By Cindy Hadish
CEDAR RAPIDS – Works of art go beyond exquisite paintings and sensual sculptures.
Artwork also can possess a more utilitarian purpose, as evidenced in the Cedar Rapids Museum of Art’s “Taking Shape” exhibition.
More than 80 recent acquisitions from the museum’s own collection are showcased in two galleries to shine a spotlight on ceramics, glass, wood and metal decorative arts.
“It’s still being debated today,” Sean Ulmer, the museum’s interim executive director, said of the somewhat contentious distinction between crafts and decorative arts.
To Mr. Ulmer, though, there is no controversy.
“These are really exceptional pieces,” he said. “They are fine art.”
Visitors can make their own determination in viewing pieces such as Mat Rude’s white stoneware vase, a 2010 museum purchase.
Mr. Rude, a University of Iowa assistant ceramics professor, created exaggerated textures of both smooth and worn surfaces in the wood-fired vessel, which was initially thrown and then manipulated by hand.
Most of the artists, like Mr. Rude, are local or regional living artists, with a notable exception for the most well-known among the group: Grant Wood. The legendary Iowan artist died in 1942.
Three pieces by Mr. Wood are included in the exhibit, including a metal bowl, created about 1914 or 1915, which the museum purchased at an auction.
Mr. Ulmer noted that Mr. Wood began his career as a metalsmith; he founded his own business in Chicago named Volund Shop, after the Norse god of silversmiths, that produced handmade gold and silver wares and jewelry. Because of World War I and the decline in interest in luxury items, however, the shop went out of business after 18 months, he said.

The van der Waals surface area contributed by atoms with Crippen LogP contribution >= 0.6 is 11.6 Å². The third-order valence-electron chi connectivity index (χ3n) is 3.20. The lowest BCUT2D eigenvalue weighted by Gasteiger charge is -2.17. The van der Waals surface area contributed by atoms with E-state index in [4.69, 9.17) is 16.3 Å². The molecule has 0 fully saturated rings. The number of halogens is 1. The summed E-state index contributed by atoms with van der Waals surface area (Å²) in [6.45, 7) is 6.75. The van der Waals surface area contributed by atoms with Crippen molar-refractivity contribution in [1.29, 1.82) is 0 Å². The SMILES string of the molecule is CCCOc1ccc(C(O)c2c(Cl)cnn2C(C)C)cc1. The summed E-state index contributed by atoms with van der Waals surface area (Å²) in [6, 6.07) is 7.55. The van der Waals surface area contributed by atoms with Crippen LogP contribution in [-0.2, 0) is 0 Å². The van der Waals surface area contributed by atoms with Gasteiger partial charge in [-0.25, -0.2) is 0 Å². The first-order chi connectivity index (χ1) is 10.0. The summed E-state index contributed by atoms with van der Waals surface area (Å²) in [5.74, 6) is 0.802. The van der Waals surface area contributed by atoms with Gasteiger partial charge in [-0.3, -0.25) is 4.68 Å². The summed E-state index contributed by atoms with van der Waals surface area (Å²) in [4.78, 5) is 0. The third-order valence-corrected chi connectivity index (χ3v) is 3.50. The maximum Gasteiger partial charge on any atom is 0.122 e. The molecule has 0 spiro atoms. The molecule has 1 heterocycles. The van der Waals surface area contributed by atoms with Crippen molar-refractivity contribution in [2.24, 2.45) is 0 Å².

Fireplace andirons created in about 1925, a gift from Joe Hladky, and a wrought iron candle stand lamp from about 1920 that Mr. Wood created, also are on display.
Though less known to the public, Mr. Ulmer said other artists whose work is exhibited in Taking Shape are respected in their fields.
“If you’re in that field, you’ll know these people,” he said.
Steve Sinner of Bettendorf, for example, is Iowa’s premier wood turner, Mr. Ulmer said, with a national reputation. His Chairman Dances II is an optical illusion that appears as a woven pattern from a distance, but actually uses straight lines on wood.
Ely potter Clary Illian has had her work displayed previously at the museum, but said she is equally pleased to have her ceramics exhibited alongside pieces by fellow artists.
Working in her field since the 1960s, Ms. Illian said she has intentionally remained local and is grateful to have made a career out of her passion.
“I think things in Cedar Rapids are very healthy for the arts,” she said, citing as an example the Cherry Building in the New Bohemia neighborhood, which has become a business hub for local artists.
Ms. Illian has several pieces displayed in “Taking Shape,” including a stoneware plate, pot and vase donated by Don and Mary Lou Hattery.
Oak leaves reach over the edge of “Planter,” a round stoneware piece by Cedar Rapids artist Sharon Neff, which also was donated by the Hatterys.
About 500 of the museum’s collection of more than 7,000 pieces are decorative arts. Much of the work has been donated, but Mr. Ulmer noted that the museum is better able to purchase decorative art than paintings that can command millions of dollars.
“We can’t even begin to approach that amount,” he said. “The decorative arts are still within our reach. Our limited funds go much further in the decorative arts.”
Artists also have donated their work, including those through a program with the Ceramics Center of Cedar Rapids, in which several students have contributed pieces.
“You can’t go through this show, without walking away and saying, yes, craft is an art,” Mr. Ulmer said.